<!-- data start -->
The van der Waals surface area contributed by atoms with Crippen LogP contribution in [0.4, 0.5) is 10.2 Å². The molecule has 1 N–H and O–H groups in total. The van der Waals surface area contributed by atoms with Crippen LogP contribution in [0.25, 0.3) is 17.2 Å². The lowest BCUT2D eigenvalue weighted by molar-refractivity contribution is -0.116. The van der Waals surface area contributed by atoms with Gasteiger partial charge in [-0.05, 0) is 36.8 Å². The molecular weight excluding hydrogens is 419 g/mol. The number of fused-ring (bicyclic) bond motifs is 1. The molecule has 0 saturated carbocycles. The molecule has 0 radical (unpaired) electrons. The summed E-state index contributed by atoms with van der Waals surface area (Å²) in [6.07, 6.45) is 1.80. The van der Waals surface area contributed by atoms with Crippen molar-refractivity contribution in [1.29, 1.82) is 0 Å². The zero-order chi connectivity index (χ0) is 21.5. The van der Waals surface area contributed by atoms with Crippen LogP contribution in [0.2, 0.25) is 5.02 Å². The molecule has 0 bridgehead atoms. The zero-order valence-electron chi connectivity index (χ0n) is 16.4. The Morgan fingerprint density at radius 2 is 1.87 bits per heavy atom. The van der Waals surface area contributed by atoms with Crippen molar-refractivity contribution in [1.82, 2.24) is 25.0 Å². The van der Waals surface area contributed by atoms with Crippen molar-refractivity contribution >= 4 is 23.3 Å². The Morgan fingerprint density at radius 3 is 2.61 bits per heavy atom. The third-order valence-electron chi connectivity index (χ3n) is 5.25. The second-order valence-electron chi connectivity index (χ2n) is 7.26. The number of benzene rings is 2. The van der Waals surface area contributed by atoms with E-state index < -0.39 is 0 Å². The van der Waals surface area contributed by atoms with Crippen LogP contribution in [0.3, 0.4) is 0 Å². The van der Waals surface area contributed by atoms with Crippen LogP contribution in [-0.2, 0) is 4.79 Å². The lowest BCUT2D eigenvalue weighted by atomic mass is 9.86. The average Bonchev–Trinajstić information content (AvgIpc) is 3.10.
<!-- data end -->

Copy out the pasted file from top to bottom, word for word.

The van der Waals surface area contributed by atoms with Crippen LogP contribution in [0.4, 0.5) is 10.2 Å². The molecule has 1 N–H and O–H groups in total. The van der Waals surface area contributed by atoms with Crippen LogP contribution in [0.25, 0.3) is 17.2 Å². The lowest BCUT2D eigenvalue weighted by molar-refractivity contribution is -0.116. The van der Waals surface area contributed by atoms with Gasteiger partial charge in [-0.05, 0) is 36.8 Å². The molecular weight excluding hydrogens is 419 g/mol. The number of fused-ring (bicyclic) bond motifs is 1. The molecule has 0 saturated carbocycles. The molecule has 0 radical (unpaired) electrons. The summed E-state index contributed by atoms with van der Waals surface area (Å²) in [6.07, 6.45) is 1.80. The van der Waals surface area contributed by atoms with Crippen molar-refractivity contribution in [1.29, 1.82) is 0 Å². The zero-order chi connectivity index (χ0) is 21.5. The van der Waals surface area contributed by atoms with Crippen LogP contribution in [0.2, 0.25) is 5.02 Å². The molecule has 0 bridgehead atoms. The zero-order valence-electron chi connectivity index (χ0n) is 16.4. The Morgan fingerprint density at radius 2 is 1.87 bits per heavy atom. The van der Waals surface area contributed by atoms with Crippen molar-refractivity contribution in [1.82, 2.24) is 25.0 Å². The van der Waals surface area contributed by atoms with Crippen molar-refractivity contribution >= 4 is 23.3 Å². The Morgan fingerprint density at radius 3 is 2.61 bits per heavy atom. The third-order valence-electron chi connectivity index (χ3n) is 5.25. The second-order valence-electron chi connectivity index (χ2n) is 7.26. The number of benzene rings is 2. The van der Waals surface area contributed by atoms with E-state index < -0.39 is 0 Å². The van der Waals surface area contributed by atoms with Crippen LogP contribution in [0.3, 0.4) is 0 Å². The van der Waals surface area contributed by atoms with Crippen LogP contribution in [-0.2, 0) is 4.79 Å². The lowest BCUT2D eigenvalue weighted by atomic mass is 9.86. The average Bonchev–Trinajstić information content (AvgIpc) is 3.10.